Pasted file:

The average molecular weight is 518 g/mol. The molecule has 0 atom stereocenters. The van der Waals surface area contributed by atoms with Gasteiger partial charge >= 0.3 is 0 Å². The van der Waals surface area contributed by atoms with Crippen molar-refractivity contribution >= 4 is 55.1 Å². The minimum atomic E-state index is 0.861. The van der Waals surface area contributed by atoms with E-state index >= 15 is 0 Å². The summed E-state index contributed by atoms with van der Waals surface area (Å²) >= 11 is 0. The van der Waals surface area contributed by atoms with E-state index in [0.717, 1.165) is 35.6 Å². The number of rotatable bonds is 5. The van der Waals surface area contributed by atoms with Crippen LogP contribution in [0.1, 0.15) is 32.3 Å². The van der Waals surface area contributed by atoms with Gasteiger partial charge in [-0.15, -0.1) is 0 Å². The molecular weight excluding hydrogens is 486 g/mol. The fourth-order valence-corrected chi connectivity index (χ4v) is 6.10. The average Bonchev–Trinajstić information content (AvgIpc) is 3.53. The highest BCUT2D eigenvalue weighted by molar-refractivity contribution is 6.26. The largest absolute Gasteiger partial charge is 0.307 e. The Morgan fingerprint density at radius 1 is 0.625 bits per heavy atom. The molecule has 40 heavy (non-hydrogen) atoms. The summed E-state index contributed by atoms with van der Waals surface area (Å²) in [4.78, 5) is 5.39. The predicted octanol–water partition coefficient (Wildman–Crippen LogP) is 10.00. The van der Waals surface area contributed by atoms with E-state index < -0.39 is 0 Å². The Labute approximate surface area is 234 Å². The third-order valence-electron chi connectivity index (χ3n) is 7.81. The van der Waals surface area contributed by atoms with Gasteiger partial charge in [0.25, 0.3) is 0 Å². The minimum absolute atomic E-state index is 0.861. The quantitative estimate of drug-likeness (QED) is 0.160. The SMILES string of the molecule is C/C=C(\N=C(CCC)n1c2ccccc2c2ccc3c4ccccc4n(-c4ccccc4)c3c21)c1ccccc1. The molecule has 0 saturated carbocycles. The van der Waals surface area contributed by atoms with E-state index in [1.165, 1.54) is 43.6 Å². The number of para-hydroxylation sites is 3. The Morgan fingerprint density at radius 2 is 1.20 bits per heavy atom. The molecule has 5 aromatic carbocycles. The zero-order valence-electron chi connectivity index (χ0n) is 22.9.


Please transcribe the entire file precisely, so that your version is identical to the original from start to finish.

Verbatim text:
The average molecular weight is 518 g/mol. The molecule has 0 atom stereocenters. The van der Waals surface area contributed by atoms with Gasteiger partial charge >= 0.3 is 0 Å². The van der Waals surface area contributed by atoms with Crippen molar-refractivity contribution >= 4 is 55.1 Å². The minimum atomic E-state index is 0.861. The van der Waals surface area contributed by atoms with E-state index >= 15 is 0 Å². The summed E-state index contributed by atoms with van der Waals surface area (Å²) >= 11 is 0. The van der Waals surface area contributed by atoms with E-state index in [0.717, 1.165) is 35.6 Å². The number of rotatable bonds is 5. The van der Waals surface area contributed by atoms with Crippen LogP contribution in [0.1, 0.15) is 32.3 Å². The van der Waals surface area contributed by atoms with Gasteiger partial charge in [-0.15, -0.1) is 0 Å². The molecular weight excluding hydrogens is 486 g/mol. The fourth-order valence-corrected chi connectivity index (χ4v) is 6.10. The average Bonchev–Trinajstić information content (AvgIpc) is 3.53. The highest BCUT2D eigenvalue weighted by molar-refractivity contribution is 6.26. The largest absolute Gasteiger partial charge is 0.307 e. The Morgan fingerprint density at radius 1 is 0.625 bits per heavy atom. The molecule has 40 heavy (non-hydrogen) atoms. The summed E-state index contributed by atoms with van der Waals surface area (Å²) in [4.78, 5) is 5.39. The predicted octanol–water partition coefficient (Wildman–Crippen LogP) is 10.00. The van der Waals surface area contributed by atoms with E-state index < -0.39 is 0 Å². The Labute approximate surface area is 234 Å². The third-order valence-electron chi connectivity index (χ3n) is 7.81. The van der Waals surface area contributed by atoms with Gasteiger partial charge in [0.25, 0.3) is 0 Å². The minimum absolute atomic E-state index is 0.861. The quantitative estimate of drug-likeness (QED) is 0.160. The SMILES string of the molecule is C/C=C(\N=C(CCC)n1c2ccccc2c2ccc3c4ccccc4n(-c4ccccc4)c3c21)c1ccccc1. The molecule has 0 saturated carbocycles. The van der Waals surface area contributed by atoms with E-state index in [1.165, 1.54) is 43.6 Å². The number of para-hydroxylation sites is 3. The Morgan fingerprint density at radius 2 is 1.20 bits per heavy atom. The molecule has 5 aromatic carbocycles. The zero-order valence-electron chi connectivity index (χ0n) is 22.9.